Whether to return to all-online learning or continue the status quo became a moot point for Maricopa High School this week. An increase in COVID-19 cases combined with community spread in the city at large prompted administrators on Monday to cease in-person classes at MHS for the rest of the semester.
This month, Maricopa Unified School District had received feedback from teachers, parents and students about the best format for continuing classes at least to the end of 2020. But the governing board had not contributed a decision.
Desert Wind Middle School and Maricopa Elementary are currently online only until Dec. 7 due to staff shortages caused by COVID-19 quarantines. Maricopa Wells Middle School just returned from a closure. Pima Butte Elementary, Saddleback Elementary and MHS have all had previous closures.
The ongoing uncertainty is expected to last well into second semester.
Across the district, feedback has been mixed but passionate. Many are staunchly for online only. Others are staunchly for all in-person. Some have campaigned for a hybrid model that puts most students on campus for a couple days a week and online for the other days of the week.
“Kids and parents need the choice to do what’s best for them,” Stephanie Ross responded to an InMaricopa social media post.
In calls to the public at the Nov. 18 board meeting, teachers who sang the praises of in-person classes conceded the disruptions of quarantines and difficulties of concurrent teaching have made the in-person model more stressful and encouraged the district to go all online through the holidays.
From Pima Butte Elementary, a school that had to shut down for two weeks, teachers Denise Palmer and Michelle Fisher told the board it is in “the best interest of the students to remain in class as long as possible.”
Since returning to class, they wrote, students are more engaged and “showing social, emotional and academic growth.” A hybrid model, they said, would cause undo hardships.
Parents accused the board and administration of being reactive instead of proactive in their decision-making.
A group of high-achieving seniors at MHS had sharp words for the board, writing that their grievances were “falling on deaf ears” with the administration offering only cookie-cutter responses, and said they as a student body were being dismissed as indifferent.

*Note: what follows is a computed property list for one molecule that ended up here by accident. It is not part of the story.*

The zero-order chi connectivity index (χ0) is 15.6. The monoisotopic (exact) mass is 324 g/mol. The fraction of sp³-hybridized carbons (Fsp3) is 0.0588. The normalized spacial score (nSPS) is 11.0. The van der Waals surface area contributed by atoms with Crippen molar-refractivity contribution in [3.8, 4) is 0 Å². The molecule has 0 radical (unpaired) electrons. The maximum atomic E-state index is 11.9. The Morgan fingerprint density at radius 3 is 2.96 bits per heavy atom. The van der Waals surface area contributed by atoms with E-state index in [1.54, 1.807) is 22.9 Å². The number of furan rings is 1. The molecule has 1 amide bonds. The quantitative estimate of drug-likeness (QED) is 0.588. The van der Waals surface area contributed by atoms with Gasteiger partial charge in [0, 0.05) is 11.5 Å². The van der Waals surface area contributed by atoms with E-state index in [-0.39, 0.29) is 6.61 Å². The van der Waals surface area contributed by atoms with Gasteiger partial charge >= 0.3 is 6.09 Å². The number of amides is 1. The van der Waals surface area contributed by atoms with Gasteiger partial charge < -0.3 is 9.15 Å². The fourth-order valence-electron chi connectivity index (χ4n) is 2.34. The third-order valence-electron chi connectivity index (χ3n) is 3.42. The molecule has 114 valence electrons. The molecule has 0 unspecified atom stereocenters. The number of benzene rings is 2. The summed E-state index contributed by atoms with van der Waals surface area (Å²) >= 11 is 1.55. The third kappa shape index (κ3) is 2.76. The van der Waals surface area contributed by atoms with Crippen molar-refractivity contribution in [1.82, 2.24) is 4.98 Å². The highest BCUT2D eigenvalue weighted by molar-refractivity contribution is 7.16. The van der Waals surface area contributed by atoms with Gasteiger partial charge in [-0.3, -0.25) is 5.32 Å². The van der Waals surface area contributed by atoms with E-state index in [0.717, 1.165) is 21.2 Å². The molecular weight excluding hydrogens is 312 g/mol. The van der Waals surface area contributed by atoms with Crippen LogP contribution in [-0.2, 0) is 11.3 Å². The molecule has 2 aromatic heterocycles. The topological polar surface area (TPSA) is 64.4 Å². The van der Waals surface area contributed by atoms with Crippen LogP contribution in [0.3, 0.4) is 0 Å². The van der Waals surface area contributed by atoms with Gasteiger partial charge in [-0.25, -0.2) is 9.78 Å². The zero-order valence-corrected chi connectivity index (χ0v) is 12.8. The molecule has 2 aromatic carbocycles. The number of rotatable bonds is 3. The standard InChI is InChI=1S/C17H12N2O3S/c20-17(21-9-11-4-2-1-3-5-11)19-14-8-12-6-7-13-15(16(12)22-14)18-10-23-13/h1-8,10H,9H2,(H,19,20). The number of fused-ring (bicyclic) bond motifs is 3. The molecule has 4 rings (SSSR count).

“To even think we are apathetic is outrageous,” they wrote, instead describing themselves as “upset, disappointed and stressed.”
The ongoing learning model had about half of the students voluntarily learning from home and half in class. Many MHS classes were taught concurrently, meaning teachers in the classroom were teaching in-person and online simultaneously, causing students to be disenfranchised while missing part of the lessons.
“This district and this community [have] proven it doesn’t have the guts to stand up and do what is right for the students,” the seniors wrote. “It would rather cower to the interest of the few who see this as a hoax, who believe teachers are not living up to the expectations and thus ignore the countless struggling students, teachers and families.”
One parent expressed dismay that his special-needs child would not receive the free education he was due if all classes go online. Another stated his daughter’s grades were adversely affected by switching from online to on-campus because of two necessary schedule changes that changed three of her teachers twice.
Melissa Rae Laborin responded to InMaricopa: “There are so many kids falling behind and suffering from being at home and not having the access they need to materials and one on one contact with teachers. This needs to end now.”
Parents and teachers mentioned unsustainable levels of stress in the current learning model.
Superintendent Tracey Lopeman said several students are failing at least one class.
District-wide, 33% of staff are teaching in-person only; 25% are teaching online only; and 42% are teaching concurrently.
After conducting a staff survey Nov. 9-16, MUSD Human Resources Director Tom Beckett said more than 94% participated. Of those, 81% said they were “comfortable” with their current assignment. The other 18% were unhappy.
Of the 430 respondents, 249 supplied written comments for the administration, and Beckett said he was reading each one.